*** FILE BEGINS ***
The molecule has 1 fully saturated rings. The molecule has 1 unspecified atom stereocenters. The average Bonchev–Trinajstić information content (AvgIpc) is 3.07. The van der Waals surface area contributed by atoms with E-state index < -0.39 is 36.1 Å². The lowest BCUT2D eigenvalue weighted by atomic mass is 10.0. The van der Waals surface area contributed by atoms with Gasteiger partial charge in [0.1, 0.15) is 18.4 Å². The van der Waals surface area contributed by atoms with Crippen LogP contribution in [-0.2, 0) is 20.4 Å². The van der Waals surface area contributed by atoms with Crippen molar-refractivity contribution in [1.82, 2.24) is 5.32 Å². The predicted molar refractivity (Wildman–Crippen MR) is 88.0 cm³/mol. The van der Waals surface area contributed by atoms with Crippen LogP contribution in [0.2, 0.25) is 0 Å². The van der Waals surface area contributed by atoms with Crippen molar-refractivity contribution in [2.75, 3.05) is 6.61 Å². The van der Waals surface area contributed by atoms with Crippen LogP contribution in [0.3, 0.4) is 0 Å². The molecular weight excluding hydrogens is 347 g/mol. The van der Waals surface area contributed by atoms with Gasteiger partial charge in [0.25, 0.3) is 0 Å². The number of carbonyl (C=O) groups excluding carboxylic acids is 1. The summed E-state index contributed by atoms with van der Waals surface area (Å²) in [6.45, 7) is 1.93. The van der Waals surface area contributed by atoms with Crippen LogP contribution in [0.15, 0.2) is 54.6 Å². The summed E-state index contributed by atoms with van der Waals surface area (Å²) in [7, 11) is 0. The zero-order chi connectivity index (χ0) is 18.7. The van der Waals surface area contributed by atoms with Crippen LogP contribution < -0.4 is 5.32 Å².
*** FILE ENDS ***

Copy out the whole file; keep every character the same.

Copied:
The molecule has 1 fully saturated rings. The molecule has 1 unspecified atom stereocenters. The average Bonchev–Trinajstić information content (AvgIpc) is 3.07. The van der Waals surface area contributed by atoms with E-state index < -0.39 is 36.1 Å². The lowest BCUT2D eigenvalue weighted by atomic mass is 10.0. The van der Waals surface area contributed by atoms with Gasteiger partial charge in [0.1, 0.15) is 18.4 Å². The van der Waals surface area contributed by atoms with Crippen LogP contribution in [-0.2, 0) is 20.4 Å². The van der Waals surface area contributed by atoms with Crippen molar-refractivity contribution in [1.82, 2.24) is 5.32 Å². The predicted molar refractivity (Wildman–Crippen MR) is 88.0 cm³/mol. The van der Waals surface area contributed by atoms with Crippen LogP contribution in [0.2, 0.25) is 0 Å². The van der Waals surface area contributed by atoms with Crippen molar-refractivity contribution in [2.75, 3.05) is 6.61 Å². The van der Waals surface area contributed by atoms with Crippen LogP contribution in [0.3, 0.4) is 0 Å². The molecular weight excluding hydrogens is 347 g/mol. The van der Waals surface area contributed by atoms with Gasteiger partial charge in [0.25, 0.3) is 0 Å². The number of carbonyl (C=O) groups excluding carboxylic acids is 1. The summed E-state index contributed by atoms with van der Waals surface area (Å²) in [6.45, 7) is 1.93. The van der Waals surface area contributed by atoms with Crippen LogP contribution in [0.15, 0.2) is 54.6 Å². The summed E-state index contributed by atoms with van der Waals surface area (Å²) in [7, 11) is 0. The zero-order chi connectivity index (χ0) is 18.7. The van der Waals surface area contributed by atoms with Crippen LogP contribution < -0.4 is 5.32 Å².